Damning Of The Masses Essay, Research Paper
That if you confess with your mouth, “Jesus is Lord,” and believe in your heart that God raised him from the dead, you will be saved.
–Romans 10: 9
From the time we are small children sitting in Sunday school not able to fully grasp the love of God that we sing simple songs about, we are taught that Jesus was sent to earth to love us no matter what. The Puritan congregation listening to Jonathan Edwards’ sermon Sinners in the Hands of an Angry God in 1741 were not being taught of this wonderful gift. Though Edwards’ intentions were sincere and good, he put far too much emphasis on the side of judgment that is to be greatly softened by the lesson of love Christ came to earth to make known. This made his invitation to salvation very appealing, but only through the avenue of fear of what might happen otherwise, not through sincere love for Christ. Because of this, Edwards’ call to Christianity and repentance is not complete.
In Edwards’ sermon, emphasis is placed on what will happen if we do not put Christ on in baptism, enslaving ourselves to sin. He uses the fear of God that is emphasized so much in the Bible and twists it just a bit. The fear we are to have in God is one of respect and adoration of His awesome power. It has the sense of reverential trust in God that includes commitment to his revealed will (Holy Bible, NIV, Ge. 20:11 note). Edwards interprets this fear as trepidation and terror, allowing no room for our souls to love God as he loves us.
Edwards also fails to emphasize a major thematic concept of the Bible– love. The word love is used in 539 verses of the Bible. In this sermon it is used only four times. Only two of those times directly refer to Christ’s love for us. Edwards seems to have shaded this crucial aspect of salvation.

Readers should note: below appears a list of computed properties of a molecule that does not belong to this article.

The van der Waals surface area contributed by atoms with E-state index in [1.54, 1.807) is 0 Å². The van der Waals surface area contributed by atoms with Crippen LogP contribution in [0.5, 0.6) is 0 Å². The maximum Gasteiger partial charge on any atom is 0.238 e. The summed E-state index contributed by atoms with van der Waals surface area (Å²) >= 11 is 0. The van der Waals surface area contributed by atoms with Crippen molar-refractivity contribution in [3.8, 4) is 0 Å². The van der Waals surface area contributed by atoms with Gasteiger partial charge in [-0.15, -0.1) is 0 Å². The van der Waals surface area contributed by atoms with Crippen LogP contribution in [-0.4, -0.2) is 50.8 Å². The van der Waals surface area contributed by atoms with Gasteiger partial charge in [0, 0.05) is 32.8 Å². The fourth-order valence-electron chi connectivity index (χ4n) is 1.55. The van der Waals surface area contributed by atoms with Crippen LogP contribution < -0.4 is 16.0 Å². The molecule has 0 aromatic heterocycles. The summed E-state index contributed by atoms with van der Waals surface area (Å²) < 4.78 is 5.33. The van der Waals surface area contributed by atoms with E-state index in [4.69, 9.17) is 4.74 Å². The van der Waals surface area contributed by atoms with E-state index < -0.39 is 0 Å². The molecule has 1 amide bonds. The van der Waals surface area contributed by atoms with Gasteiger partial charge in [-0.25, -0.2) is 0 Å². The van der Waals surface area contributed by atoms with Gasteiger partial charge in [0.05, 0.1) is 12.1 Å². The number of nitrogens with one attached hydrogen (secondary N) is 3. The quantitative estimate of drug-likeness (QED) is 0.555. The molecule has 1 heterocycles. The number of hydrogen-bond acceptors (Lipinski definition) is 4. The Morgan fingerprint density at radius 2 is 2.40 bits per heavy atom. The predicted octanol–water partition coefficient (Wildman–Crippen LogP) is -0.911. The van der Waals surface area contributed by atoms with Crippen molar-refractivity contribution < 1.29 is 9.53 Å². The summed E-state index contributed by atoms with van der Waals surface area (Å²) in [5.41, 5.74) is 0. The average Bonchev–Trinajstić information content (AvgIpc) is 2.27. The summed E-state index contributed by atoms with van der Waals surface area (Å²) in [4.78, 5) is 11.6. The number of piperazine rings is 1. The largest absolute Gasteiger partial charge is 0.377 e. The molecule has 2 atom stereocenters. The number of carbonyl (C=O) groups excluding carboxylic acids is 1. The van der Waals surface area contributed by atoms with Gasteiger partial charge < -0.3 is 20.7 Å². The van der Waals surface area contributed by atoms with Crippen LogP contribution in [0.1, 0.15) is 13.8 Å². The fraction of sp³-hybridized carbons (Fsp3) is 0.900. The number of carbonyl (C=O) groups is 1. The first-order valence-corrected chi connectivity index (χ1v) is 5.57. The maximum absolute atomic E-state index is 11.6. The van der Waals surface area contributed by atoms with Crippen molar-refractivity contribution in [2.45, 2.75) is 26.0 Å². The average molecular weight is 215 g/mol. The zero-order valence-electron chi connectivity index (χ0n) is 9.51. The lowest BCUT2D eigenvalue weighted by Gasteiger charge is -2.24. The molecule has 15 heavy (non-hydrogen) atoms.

In the very small section of Edwards’ sermon that he gives his listeners a way out of being dropped like a spider into the fiery lake, he fails to give their terror release, still making his message into a threat. Jesus never threatened. God never finds pleasure in the damning of men’s souls. The Lord wishes only for us to be with him.
I agree with Edwards that if we do not come to Christ and obey His commands that we will spend eternity in hell, but I also believe that our God is a god of infinite grace and love. This is something Edwards seems not to have felt or appears to have interpreted in a way that makes God into a spiteful, jealous god waiting to crush us at any moment. If only Edwards would have realized how crucial Christ’s message of love was to the salvation of his congregation. His powerful invitation of deliverance would have given people hope and a more healthy sense of urgency. They would have seen that the only way out was not simply jumping in the water and shouting “I’m safe!”, but through their own minds and hearts devoted
The Norton Anthology of American Literature, Fifth Edition, vol. 1